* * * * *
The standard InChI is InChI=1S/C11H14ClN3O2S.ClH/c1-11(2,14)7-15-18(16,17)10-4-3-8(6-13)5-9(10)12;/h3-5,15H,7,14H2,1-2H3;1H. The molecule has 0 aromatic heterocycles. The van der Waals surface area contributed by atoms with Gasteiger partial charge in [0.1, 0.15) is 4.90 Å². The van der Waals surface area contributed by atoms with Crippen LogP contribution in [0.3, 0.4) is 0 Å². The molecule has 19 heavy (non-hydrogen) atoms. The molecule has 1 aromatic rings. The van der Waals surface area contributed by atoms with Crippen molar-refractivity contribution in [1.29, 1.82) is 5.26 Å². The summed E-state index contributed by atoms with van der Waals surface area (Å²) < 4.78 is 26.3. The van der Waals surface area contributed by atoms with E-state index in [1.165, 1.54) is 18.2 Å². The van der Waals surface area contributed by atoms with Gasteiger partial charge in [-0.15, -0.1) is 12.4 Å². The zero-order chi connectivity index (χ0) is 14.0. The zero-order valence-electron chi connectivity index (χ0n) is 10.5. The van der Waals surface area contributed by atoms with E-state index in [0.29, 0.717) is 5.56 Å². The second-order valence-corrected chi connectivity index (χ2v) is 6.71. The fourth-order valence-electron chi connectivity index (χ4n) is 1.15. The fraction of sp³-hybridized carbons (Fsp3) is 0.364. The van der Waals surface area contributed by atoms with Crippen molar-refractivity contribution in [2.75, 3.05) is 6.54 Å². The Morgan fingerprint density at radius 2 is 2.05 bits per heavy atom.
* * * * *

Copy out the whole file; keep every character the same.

The standard InChI is InChI=1S/C11H14ClN3O2S.ClH/c1-11(2,14)7-15-18(16,17)10-4-3-8(6-13)5-9(10)12;/h3-5,15H,7,14H2,1-2H3;1H. The molecule has 0 aromatic heterocycles. The van der Waals surface area contributed by atoms with Gasteiger partial charge in [0.1, 0.15) is 4.90 Å². The van der Waals surface area contributed by atoms with Crippen LogP contribution in [0.3, 0.4) is 0 Å². The molecule has 19 heavy (non-hydrogen) atoms. The molecule has 1 aromatic rings. The van der Waals surface area contributed by atoms with Crippen molar-refractivity contribution in [1.29, 1.82) is 5.26 Å². The summed E-state index contributed by atoms with van der Waals surface area (Å²) < 4.78 is 26.3. The van der Waals surface area contributed by atoms with E-state index in [1.165, 1.54) is 18.2 Å². The van der Waals surface area contributed by atoms with Gasteiger partial charge in [-0.15, -0.1) is 12.4 Å². The zero-order chi connectivity index (χ0) is 14.0. The zero-order valence-electron chi connectivity index (χ0n) is 10.5. The van der Waals surface area contributed by atoms with E-state index in [0.29, 0.717) is 5.56 Å². The second-order valence-corrected chi connectivity index (χ2v) is 6.71. The fourth-order valence-electron chi connectivity index (χ4n) is 1.15. The fraction of sp³-hybridized carbons (Fsp3) is 0.364. The van der Waals surface area contributed by atoms with Crippen molar-refractivity contribution in [2.75, 3.05) is 6.54 Å². The Morgan fingerprint density at radius 2 is 2.05 bits per heavy atom.